Marc Cohn w/ Amy LaVere & Will Sexton  - 10/17/19

Marc Cohn w/ Amy LaVere & Will Sexton - 10/17/19

Thursday, October 17 2019 6pm Doors / 7:30pm Start

Tickets

VIP
$60.00
Front Premier
$55.00
Premier
$50.00
Bar Stool
$45.00
Thu Oct 17 2019

Marc Cohn w/ Amy LaVere & Will Sexton - 10/17/19

at City Winery Washington DC

Doors:
6pm
Starts:
7:30pm

Tickets

VIP
$60.00
Front Premier
$55.00
Premier
$50.00
Bar Stool
$45.00

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About:

After winning a Grammy for his soulful ballad “Walking in Memphis,” Marc Cohn solidified his place as one of this generation’s most compelling singer-songwriters, combining the precision of a brilliant tunesmith with the passion of a great soul man. Rooted in the rich ground of American rhythm and blues, soul and gospel and possessed of a deft storyteller’s pen, he weaves vivid, detailed, often drawn-from-life tales that evoke some of our most universal human feelings: love, hope, faith, joy, heartbreak.

Cohn followed up his platinum-selling debut with two more releases in the 1990s, at which point Time magazine called him "one of the honest, emotional voices we need in this decade" and Bonnie Raitt declared, "Marc is one of the most soulful, talented artists I know. I love his songs, he's an incredible singer, and I marvel at his ability to mesmerize every audience he plays for."

Raitt, James Taylor, David Crosby, Graham Nash and Patty Griffin all made guest appearances on Cohn’s early records for Atlantic as his reputation as an artist and performer continued to grow. In 1998, Cohn took a decade-long sabbatical from recording, ending in 2007 with Join the Parade. Inspired by the horrific events following Hurricane Katrina and his own near fatal shooting just weeks before, Parade is his most moving and critically acclaimed record to date.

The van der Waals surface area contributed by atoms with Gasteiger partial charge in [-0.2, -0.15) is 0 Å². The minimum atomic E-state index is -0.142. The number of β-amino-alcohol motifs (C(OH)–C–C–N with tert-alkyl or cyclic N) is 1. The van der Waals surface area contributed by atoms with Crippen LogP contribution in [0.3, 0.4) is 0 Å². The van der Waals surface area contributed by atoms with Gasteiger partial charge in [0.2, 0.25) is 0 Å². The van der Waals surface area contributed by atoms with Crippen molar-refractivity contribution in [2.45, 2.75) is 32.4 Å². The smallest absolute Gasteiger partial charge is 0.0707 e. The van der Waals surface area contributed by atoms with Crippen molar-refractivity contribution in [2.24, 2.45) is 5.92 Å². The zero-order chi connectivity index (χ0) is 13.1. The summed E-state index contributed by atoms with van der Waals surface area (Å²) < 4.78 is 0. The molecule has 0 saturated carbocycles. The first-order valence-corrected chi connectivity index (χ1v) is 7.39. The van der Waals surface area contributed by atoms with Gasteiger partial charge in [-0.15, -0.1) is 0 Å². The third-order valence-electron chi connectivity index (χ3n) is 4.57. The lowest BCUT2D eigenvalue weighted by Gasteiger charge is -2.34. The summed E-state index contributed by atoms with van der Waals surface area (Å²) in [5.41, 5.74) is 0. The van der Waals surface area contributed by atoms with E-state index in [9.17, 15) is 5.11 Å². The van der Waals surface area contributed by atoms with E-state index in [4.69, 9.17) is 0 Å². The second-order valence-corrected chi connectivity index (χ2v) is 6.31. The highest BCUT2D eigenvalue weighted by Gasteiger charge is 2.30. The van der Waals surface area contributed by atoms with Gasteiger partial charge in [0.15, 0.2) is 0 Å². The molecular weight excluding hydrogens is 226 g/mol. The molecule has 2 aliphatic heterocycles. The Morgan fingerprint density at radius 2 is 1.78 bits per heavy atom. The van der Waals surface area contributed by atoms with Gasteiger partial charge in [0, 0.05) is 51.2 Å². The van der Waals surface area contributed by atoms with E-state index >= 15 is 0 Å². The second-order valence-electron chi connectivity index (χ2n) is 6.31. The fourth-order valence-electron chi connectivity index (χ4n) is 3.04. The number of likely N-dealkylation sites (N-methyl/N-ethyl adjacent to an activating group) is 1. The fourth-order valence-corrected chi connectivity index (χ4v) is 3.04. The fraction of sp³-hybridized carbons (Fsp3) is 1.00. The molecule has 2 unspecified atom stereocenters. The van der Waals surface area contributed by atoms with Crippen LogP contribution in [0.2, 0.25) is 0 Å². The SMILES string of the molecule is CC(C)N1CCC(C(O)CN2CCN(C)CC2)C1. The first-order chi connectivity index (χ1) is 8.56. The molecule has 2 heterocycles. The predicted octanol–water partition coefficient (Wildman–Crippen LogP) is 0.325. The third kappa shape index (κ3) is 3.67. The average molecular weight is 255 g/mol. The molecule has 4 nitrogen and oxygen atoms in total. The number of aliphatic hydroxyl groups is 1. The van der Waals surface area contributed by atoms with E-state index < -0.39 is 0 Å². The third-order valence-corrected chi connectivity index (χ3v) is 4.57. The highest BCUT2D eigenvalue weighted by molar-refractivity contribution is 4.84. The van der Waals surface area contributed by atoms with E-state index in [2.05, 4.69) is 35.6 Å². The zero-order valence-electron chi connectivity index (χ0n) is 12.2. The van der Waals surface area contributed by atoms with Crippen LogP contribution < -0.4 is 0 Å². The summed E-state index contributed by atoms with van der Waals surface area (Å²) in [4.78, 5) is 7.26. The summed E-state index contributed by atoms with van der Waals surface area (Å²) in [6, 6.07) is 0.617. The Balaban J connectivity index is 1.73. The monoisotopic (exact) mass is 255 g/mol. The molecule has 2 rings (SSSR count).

About his album Listening Booth: 1970, a collection of reimagined classics from that seminal year in music, Rolling Stone said, “Cohn has one of rock’s most soulful croons – a rich, immediately recognizable tenor that makes these songs his own.” In late 2014, Cohn released “The Coldest Corner in the World,” the title song to the documentary Tree Man and his first original song released in more than seven years.

On March 25, 2016, in celebration of the 25th anniversary of his platinum-selling debut album, released Careful What You Dream: Lost Songs and Rarities along with the bonus album Evolution of a Record, featuring never-before-heard songs and demos dating back to years before his debut album and the Grammy award that followed.

Marc’s momentum continued into a busy and fruitful 2017, which he spent in part on the road with the legendary Michael McDonald, garnering critical acclaim across the U.S. His writing talent was also drafted for work with a roster of American music greats including soul survivor William Bell, who won his first Grammy at age 78 with Marc’s help; Marc co-wrote a solid half of Bell’s celebrated album This is Where I Live, including the passionate opening cut “The Three Of Me.” The album revived the sound of Stax soul’s golden age, when Bell had first cut his teeth as an artist, and which had influenced Marc Cohn so powerfully - in its way, completing a circle and letting Marc give back to one of the originators of the sound that shaped him.

Marc revisited another corner of American music’s rich heritage with the Blind Boys of Alabama on the Grammy-nominated song “Let My Mother Live,” and also worked with David Crosby on the album Lighthouse. As powerfully influenced by the singer-songwriter tradition as he is by the legacy of soul and gospel, working with the ‘60s icon was a project that got right to Marc’s creative core.